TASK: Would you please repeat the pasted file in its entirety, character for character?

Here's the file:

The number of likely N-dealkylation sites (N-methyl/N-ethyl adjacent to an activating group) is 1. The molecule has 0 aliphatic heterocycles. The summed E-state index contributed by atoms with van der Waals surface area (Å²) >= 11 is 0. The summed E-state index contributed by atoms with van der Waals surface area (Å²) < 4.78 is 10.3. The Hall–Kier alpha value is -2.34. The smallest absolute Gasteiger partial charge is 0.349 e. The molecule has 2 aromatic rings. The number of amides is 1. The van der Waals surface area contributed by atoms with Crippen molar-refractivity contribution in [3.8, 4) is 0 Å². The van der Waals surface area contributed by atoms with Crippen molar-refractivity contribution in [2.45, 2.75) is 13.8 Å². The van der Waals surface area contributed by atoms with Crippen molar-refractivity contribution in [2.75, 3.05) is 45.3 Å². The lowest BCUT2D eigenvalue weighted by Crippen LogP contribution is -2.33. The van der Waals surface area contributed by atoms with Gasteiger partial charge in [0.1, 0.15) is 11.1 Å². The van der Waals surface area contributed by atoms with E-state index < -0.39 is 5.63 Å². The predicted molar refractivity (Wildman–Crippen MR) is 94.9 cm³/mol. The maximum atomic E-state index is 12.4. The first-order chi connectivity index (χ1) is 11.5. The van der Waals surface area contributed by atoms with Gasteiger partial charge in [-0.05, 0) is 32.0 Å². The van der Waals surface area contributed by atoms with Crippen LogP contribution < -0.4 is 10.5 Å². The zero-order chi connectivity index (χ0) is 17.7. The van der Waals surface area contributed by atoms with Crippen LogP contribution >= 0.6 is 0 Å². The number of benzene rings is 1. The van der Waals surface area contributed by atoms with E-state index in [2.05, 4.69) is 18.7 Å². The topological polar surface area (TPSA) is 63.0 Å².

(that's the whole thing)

The number of likely N-dealkylation sites (N-methyl/N-ethyl adjacent to an activating group) is 1. The molecule has 0 aliphatic heterocycles. The summed E-state index contributed by atoms with van der Waals surface area (Å²) >= 11 is 0. The summed E-state index contributed by atoms with van der Waals surface area (Å²) < 4.78 is 10.3. The Hall–Kier alpha value is -2.34. The smallest absolute Gasteiger partial charge is 0.349 e. The molecule has 2 aromatic rings. The number of amides is 1. The van der Waals surface area contributed by atoms with Crippen molar-refractivity contribution in [3.8, 4) is 0 Å². The van der Waals surface area contributed by atoms with Crippen molar-refractivity contribution in [2.45, 2.75) is 13.8 Å². The van der Waals surface area contributed by atoms with Crippen molar-refractivity contribution in [2.75, 3.05) is 45.3 Å². The lowest BCUT2D eigenvalue weighted by Crippen LogP contribution is -2.33. The van der Waals surface area contributed by atoms with Gasteiger partial charge in [0.1, 0.15) is 11.1 Å². The van der Waals surface area contributed by atoms with E-state index < -0.39 is 5.63 Å². The predicted molar refractivity (Wildman–Crippen MR) is 94.9 cm³/mol. The maximum atomic E-state index is 12.4. The first-order chi connectivity index (χ1) is 11.5. The van der Waals surface area contributed by atoms with Gasteiger partial charge in [-0.05, 0) is 32.0 Å². The van der Waals surface area contributed by atoms with Crippen LogP contribution < -0.4 is 10.5 Å². The zero-order chi connectivity index (χ0) is 17.7. The van der Waals surface area contributed by atoms with Crippen LogP contribution >= 0.6 is 0 Å². The number of benzene rings is 1. The van der Waals surface area contributed by atoms with E-state index in [2.05, 4.69) is 18.7 Å². The topological polar surface area (TPSA) is 63.0 Å².